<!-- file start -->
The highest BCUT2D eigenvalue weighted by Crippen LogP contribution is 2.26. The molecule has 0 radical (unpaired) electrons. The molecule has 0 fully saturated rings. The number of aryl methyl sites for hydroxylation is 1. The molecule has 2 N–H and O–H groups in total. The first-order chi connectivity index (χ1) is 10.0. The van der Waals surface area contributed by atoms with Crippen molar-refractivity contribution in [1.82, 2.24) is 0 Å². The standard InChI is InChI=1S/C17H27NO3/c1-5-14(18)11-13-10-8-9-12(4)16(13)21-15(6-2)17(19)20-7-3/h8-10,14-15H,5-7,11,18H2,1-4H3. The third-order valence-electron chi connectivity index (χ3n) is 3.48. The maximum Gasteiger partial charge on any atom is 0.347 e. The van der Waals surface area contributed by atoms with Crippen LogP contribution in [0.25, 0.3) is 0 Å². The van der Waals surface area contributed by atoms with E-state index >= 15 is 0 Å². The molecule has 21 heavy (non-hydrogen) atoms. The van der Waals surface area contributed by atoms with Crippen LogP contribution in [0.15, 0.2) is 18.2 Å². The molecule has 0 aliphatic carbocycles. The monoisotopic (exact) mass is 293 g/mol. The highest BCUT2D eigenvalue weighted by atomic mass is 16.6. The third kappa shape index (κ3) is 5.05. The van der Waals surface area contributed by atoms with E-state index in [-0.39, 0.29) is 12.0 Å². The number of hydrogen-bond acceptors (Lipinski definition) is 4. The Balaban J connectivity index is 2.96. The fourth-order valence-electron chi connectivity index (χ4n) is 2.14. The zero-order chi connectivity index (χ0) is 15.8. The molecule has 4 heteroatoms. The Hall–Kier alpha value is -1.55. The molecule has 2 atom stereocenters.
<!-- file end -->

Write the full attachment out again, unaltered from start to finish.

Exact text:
The highest BCUT2D eigenvalue weighted by Crippen LogP contribution is 2.26. The molecule has 0 radical (unpaired) electrons. The molecule has 0 fully saturated rings. The number of aryl methyl sites for hydroxylation is 1. The molecule has 2 N–H and O–H groups in total. The first-order chi connectivity index (χ1) is 10.0. The van der Waals surface area contributed by atoms with Crippen molar-refractivity contribution in [1.82, 2.24) is 0 Å². The standard InChI is InChI=1S/C17H27NO3/c1-5-14(18)11-13-10-8-9-12(4)16(13)21-15(6-2)17(19)20-7-3/h8-10,14-15H,5-7,11,18H2,1-4H3. The third-order valence-electron chi connectivity index (χ3n) is 3.48. The maximum Gasteiger partial charge on any atom is 0.347 e. The van der Waals surface area contributed by atoms with Crippen LogP contribution in [0.25, 0.3) is 0 Å². The van der Waals surface area contributed by atoms with E-state index >= 15 is 0 Å². The molecule has 21 heavy (non-hydrogen) atoms. The van der Waals surface area contributed by atoms with Crippen LogP contribution in [0.15, 0.2) is 18.2 Å². The molecule has 0 aliphatic carbocycles. The monoisotopic (exact) mass is 293 g/mol. The highest BCUT2D eigenvalue weighted by atomic mass is 16.6. The third kappa shape index (κ3) is 5.05. The van der Waals surface area contributed by atoms with E-state index in [-0.39, 0.29) is 12.0 Å². The number of hydrogen-bond acceptors (Lipinski definition) is 4. The Balaban J connectivity index is 2.96. The fourth-order valence-electron chi connectivity index (χ4n) is 2.14. The zero-order chi connectivity index (χ0) is 15.8. The molecule has 4 heteroatoms. The Hall–Kier alpha value is -1.55. The molecule has 2 atom stereocenters.